CBS in children and young adults

Characterised by visual hallucinations secondary to sight loss, Charles Bonnet syndrome (CBS) is typically associated with elderly patients, given age is a risk factor for several sight-threatening eye diseases, such as macular degeneration and glaucoma. But a new, UK study has highlighted the problem of CBS among younger patients and children.  


The prevalence of CBS in elderly patients is reported to be anywhere from 0.5% to 40%; the high variance due to CBS frequently being attributed to mental illness. Yet, causal theories suggest that CBS can affect individuals with visual loss at any age, inclusive of children,” wrote study authors Dr Lee Jones, research fellow at Moorfields Eye Hospital, and Professor Mariya Moosajee from Moorfields and University College London. Under reporting and lack of awareness of CBS among eye care professionals regarding younger people could be due to the difficulty in diagnosing CBS and confusion with schizoaffective disorders, migraines or “childhood imaginings, said the authors.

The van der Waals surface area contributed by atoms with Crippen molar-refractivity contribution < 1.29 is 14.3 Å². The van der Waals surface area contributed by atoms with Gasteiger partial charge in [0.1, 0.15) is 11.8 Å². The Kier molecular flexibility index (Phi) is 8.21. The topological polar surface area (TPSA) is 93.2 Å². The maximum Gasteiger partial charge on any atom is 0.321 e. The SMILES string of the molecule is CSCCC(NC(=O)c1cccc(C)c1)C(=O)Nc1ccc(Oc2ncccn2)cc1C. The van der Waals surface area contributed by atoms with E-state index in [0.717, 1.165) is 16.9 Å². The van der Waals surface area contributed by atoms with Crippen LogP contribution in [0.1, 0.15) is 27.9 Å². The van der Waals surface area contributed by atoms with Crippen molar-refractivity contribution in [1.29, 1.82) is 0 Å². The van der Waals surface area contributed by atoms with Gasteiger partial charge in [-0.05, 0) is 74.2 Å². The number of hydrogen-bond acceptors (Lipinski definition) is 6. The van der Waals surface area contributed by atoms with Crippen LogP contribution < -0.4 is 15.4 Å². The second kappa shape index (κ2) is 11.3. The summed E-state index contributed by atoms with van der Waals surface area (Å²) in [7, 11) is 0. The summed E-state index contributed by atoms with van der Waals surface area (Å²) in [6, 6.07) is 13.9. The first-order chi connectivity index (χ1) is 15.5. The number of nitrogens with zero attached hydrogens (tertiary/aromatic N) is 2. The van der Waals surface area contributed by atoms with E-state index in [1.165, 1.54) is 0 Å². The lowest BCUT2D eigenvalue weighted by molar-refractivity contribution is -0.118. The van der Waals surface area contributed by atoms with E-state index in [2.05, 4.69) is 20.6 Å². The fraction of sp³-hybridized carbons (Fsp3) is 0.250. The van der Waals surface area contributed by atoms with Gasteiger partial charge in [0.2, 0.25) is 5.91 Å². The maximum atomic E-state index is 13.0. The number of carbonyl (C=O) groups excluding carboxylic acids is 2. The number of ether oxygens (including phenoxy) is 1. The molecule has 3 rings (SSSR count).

Aiming to expand on the associated clinical background and evidence of CBS in paediatric and young patients, the researchers undertook a retrospective case study reviewing the medical notes of patients under 25 with sight loss who attended Moorfields Eye Hospital between March 2011 and January 2020. Of these, 13 (nine male, 4 female) were recorded as having experienced hallucinatory events. Clinicians-in-training were the most likely to report the occurrences, documenting six cases, while consultants reported three and optometrists four cases. The most common management decision by clinical personnel was to provide information and reassurance about CBS (via information leaflet or verbally), reported the authors“CBS significantly affected patients’ personal lives including education, diet and sleep. High potential caseload and risk of psychological harm merit further research. Increased awareness among healthcare professionals and patient education to forewarn susceptible individuals may reduce the overall impact and improve coping with symptoms. 


The study was published in the British Journal of Ophthalmology 


For more on CBS, see 


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